"As Milton Friedman once told my colleague Walter Williams --- if you cannot explain economics to the general public in 700 words or less perhaps you don't really know economics. Friedman is perhaps the most effective spokesman for economics as a public intellectual we had in the 20th century and perhaps is rivaled only by Frederic Bastiat in the history of our discipline. When Milton Friedman says something we all better listen, and in this case his challenge to economists to learn to write clearly, simply, and efficiently is certainly one we should take on in vocation of being economists as public intellectuals."This seems to me to make sense, assuming of course, that economists generally want non-economists to be informed about economic activity as well as about public policy tradeoffs. Is it fair to suggest that since so few economists seem to make an effort to engage the general public, it is probably the case that economists generally want merely to talk with one another?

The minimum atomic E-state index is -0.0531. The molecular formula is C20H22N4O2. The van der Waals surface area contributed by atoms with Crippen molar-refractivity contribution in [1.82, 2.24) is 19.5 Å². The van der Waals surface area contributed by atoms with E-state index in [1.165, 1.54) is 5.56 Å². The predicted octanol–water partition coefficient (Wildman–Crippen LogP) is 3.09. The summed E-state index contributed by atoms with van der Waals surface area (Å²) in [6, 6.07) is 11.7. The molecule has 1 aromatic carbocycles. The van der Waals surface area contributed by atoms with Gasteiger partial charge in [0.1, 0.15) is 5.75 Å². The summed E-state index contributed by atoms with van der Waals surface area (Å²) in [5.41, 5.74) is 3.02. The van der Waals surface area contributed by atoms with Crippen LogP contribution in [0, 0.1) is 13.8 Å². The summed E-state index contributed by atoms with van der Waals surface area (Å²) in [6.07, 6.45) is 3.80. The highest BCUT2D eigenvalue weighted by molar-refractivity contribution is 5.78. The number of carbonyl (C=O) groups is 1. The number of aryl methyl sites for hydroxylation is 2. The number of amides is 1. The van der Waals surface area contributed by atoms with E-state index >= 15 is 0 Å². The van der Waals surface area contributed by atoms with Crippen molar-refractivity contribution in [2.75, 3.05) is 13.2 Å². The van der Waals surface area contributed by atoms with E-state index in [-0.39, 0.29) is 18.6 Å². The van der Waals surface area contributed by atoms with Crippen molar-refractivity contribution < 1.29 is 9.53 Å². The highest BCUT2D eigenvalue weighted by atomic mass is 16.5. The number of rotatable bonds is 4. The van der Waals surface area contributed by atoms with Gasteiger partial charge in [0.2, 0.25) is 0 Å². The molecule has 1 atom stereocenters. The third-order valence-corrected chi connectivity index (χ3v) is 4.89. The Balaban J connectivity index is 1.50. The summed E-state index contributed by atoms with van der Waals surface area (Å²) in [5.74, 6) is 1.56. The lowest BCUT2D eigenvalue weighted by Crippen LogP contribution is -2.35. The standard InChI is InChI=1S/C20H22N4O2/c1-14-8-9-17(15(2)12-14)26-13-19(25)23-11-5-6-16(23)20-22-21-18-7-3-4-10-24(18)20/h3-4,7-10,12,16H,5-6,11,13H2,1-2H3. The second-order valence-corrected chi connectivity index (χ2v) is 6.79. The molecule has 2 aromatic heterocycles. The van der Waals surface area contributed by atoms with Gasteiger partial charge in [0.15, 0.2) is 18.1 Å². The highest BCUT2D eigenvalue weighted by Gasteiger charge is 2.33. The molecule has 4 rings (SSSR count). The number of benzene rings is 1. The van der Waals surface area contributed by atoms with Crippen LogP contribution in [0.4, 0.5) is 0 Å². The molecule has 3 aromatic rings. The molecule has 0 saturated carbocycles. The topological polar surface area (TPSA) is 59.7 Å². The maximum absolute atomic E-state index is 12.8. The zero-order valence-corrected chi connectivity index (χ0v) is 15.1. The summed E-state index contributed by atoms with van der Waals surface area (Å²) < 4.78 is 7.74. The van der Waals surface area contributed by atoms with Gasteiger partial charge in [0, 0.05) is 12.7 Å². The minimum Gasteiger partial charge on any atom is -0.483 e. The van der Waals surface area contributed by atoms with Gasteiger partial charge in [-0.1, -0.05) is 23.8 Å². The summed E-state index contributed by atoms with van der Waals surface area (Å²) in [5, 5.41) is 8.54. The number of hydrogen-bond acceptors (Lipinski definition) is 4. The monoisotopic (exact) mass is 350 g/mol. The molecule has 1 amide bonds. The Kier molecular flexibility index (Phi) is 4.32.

Monday, April 24, 2006